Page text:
© 2017 by Cherokee County Marshal's Office

Are you ready?

Hurricane

While Cherokee County is located away from the coast, tropical storms and hurricanes have caused great damage within our county.

Local major danger during a hurricane... Inland Flooding

In the last 30 years, inland flooding has been responsible for more than half the deaths associated with tropical cyclones in the United States. 

Freshwater floods accounted for more than half (59%) of U.S. tropical cyclone deaths over the past 30 years. These floods are why 63% of U.S. tropical cyclone deaths during that period occurred in inland counties. At least 23% of U.S. tropical cyclone deaths occur to people who drown in, or attempting to abandon, their cars. 78% of children killed by tropical cyclones drowned in freshwater floods. 

So, the next time you hear hurricane -- think inland flooding!

What can you do in case of Inland Flooding?
  • Determine whether you live in a potential flood zone.

  • If advised to evacuate, do so immediately.

  • Keep abreast of road conditions through the news media.

  • Move to a safe area before access is cut off by flood water.

  • Do not attempt to cross flowing water. As little as six inches of water may cause you to lose control of your vehicle.

  • Develop a flood emergency action plan.

  • Have flood insurance. Flood damage is not usually covered by homeowners insurance. Do not make assumptions. Check your policy.

High Winds
  • Monitor NOAA Weather Radio.

  • Store outdoor furniture, trash cans and other items that may become flying missiles.

  • Be prepared to be without power for extended periods.

  • Follow generator safety rules.

  • Go to your safe room if winds become dangerous.

  • Be ready to use your family disaster plan.

  • Do not travel during the times of high winds.

What can you do in case of High Winds?

Strong winds can accompany thunderstorms that rotate around a land-falling hurricane or tropical storm. These winds can gust to over 75 MPH causing damage to structures and making driving hazardous. Strong winds combined with heavy rain can cause trees to uproot and crush vehicles and homes. The falling trees can make travel very hazardous and close roads for long periods of time.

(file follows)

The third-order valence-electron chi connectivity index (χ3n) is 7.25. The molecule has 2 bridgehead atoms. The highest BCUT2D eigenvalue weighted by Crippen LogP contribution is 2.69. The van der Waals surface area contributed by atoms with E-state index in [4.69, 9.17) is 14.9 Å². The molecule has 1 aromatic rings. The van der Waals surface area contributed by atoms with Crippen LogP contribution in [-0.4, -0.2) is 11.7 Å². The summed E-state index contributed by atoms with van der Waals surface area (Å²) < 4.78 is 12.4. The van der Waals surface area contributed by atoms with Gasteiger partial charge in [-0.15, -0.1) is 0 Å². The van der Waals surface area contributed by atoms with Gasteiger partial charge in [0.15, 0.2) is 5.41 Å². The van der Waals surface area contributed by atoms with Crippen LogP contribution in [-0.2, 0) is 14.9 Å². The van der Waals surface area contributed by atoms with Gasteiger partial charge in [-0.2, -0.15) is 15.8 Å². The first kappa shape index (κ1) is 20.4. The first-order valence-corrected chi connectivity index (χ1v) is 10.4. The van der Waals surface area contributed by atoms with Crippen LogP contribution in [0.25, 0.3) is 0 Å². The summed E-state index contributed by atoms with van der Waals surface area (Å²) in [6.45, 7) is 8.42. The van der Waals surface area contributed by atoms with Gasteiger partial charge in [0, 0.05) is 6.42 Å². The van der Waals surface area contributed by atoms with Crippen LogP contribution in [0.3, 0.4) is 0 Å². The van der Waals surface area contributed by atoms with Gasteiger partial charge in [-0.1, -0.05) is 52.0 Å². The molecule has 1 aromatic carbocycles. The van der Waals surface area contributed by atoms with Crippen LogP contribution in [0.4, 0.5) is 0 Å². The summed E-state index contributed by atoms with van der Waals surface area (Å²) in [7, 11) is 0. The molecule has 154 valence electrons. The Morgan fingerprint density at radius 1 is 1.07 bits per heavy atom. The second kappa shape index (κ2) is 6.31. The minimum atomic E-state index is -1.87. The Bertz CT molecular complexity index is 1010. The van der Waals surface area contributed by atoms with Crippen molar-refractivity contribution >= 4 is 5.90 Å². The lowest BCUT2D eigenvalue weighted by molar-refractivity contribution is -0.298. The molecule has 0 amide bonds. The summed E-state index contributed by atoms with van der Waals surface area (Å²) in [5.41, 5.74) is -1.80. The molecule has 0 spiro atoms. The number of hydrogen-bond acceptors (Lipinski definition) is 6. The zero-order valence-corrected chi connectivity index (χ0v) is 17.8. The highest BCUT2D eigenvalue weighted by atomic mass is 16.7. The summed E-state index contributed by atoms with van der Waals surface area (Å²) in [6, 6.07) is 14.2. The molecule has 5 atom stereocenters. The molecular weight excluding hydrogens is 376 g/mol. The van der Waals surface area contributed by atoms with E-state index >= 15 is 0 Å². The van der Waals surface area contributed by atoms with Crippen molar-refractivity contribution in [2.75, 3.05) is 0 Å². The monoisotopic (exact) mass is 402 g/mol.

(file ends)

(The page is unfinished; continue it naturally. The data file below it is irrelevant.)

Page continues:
• Know where to go. If you are ordered to evacuate, know the local hurricane evacuation route(s) to take and have a plan for where you can stay. 

 

  • Put together a disaster supply kit, including a flashlight, batteries, cash, first aid supplies, and copies of your critical information if you need to evacuate.

 

  • If you are not in an area that is advised to evacuate and you decide to stay in your home, plan for adequate supplies in case you lose power and water for several days and you are not able to leave due to flooding or blocked roads.

 

  • Make a family emergency communication plan.

 

  • Many communities have text or email alerting systems for emergency notifications.To find out what alerts are available in your area, search the Internet for your town, city, or county name and the word “alerts.”

What does a Hurricane Watch mean?

A hurricane watch means that hurricane conditions are possible within the next 48 hours.

What does a Hurricane Warning mean?

A hurricane warning means that hurricane conditions are possible within the next 36 hours.